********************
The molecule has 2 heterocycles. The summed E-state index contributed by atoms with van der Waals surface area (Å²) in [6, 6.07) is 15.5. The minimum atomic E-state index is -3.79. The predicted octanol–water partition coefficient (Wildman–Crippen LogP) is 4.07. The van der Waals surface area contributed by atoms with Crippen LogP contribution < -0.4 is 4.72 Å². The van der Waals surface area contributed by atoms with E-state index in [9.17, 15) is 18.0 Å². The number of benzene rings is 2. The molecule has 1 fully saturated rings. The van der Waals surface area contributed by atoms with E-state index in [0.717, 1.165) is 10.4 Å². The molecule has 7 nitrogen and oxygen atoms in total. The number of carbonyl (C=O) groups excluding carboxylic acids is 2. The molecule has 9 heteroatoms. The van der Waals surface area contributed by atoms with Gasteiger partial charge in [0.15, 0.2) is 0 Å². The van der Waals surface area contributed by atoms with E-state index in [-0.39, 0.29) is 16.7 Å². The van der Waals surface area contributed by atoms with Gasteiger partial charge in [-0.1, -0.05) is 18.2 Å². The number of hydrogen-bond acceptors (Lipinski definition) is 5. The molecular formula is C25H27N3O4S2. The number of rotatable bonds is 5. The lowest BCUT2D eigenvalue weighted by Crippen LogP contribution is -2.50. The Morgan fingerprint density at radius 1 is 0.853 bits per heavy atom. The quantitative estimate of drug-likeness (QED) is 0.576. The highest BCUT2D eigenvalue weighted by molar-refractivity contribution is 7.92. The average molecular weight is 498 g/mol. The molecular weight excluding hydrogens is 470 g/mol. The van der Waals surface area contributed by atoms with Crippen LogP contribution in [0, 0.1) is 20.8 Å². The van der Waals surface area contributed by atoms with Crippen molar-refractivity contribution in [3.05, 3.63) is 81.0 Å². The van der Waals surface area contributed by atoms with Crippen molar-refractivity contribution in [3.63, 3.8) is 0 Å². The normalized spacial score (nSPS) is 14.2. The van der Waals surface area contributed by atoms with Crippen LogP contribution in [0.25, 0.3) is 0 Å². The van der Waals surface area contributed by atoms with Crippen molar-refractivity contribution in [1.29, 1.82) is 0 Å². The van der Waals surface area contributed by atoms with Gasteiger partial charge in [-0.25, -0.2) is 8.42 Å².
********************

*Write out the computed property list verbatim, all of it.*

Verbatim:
The molecule has 2 heterocycles. The summed E-state index contributed by atoms with van der Waals surface area (Å²) in [6, 6.07) is 15.5. The minimum atomic E-state index is -3.79. The predicted octanol–water partition coefficient (Wildman–Crippen LogP) is 4.07. The van der Waals surface area contributed by atoms with Crippen LogP contribution < -0.4 is 4.72 Å². The van der Waals surface area contributed by atoms with E-state index in [9.17, 15) is 18.0 Å². The number of benzene rings is 2. The molecule has 1 fully saturated rings. The van der Waals surface area contributed by atoms with E-state index in [0.717, 1.165) is 10.4 Å². The molecule has 7 nitrogen and oxygen atoms in total. The number of carbonyl (C=O) groups excluding carboxylic acids is 2. The molecule has 9 heteroatoms. The van der Waals surface area contributed by atoms with Gasteiger partial charge in [0.15, 0.2) is 0 Å². The van der Waals surface area contributed by atoms with E-state index in [-0.39, 0.29) is 16.7 Å². The van der Waals surface area contributed by atoms with Gasteiger partial charge in [-0.1, -0.05) is 18.2 Å². The number of hydrogen-bond acceptors (Lipinski definition) is 5. The molecular formula is C25H27N3O4S2. The number of rotatable bonds is 5. The lowest BCUT2D eigenvalue weighted by Crippen LogP contribution is -2.50. The Morgan fingerprint density at radius 1 is 0.853 bits per heavy atom. The quantitative estimate of drug-likeness (QED) is 0.576. The highest BCUT2D eigenvalue weighted by molar-refractivity contribution is 7.92. The average molecular weight is 498 g/mol. The molecular weight excluding hydrogens is 470 g/mol. The van der Waals surface area contributed by atoms with Crippen LogP contribution in [0, 0.1) is 20.8 Å². The van der Waals surface area contributed by atoms with Crippen molar-refractivity contribution in [3.05, 3.63) is 81.0 Å². The van der Waals surface area contributed by atoms with Crippen molar-refractivity contribution in [3.63, 3.8) is 0 Å². The normalized spacial score (nSPS) is 14.2. The van der Waals surface area contributed by atoms with Crippen LogP contribution in [0.25, 0.3) is 0 Å². The van der Waals surface area contributed by atoms with Crippen molar-refractivity contribution in [1.29, 1.82) is 0 Å². The van der Waals surface area contributed by atoms with Gasteiger partial charge in [-0.25, -0.2) is 8.42 Å².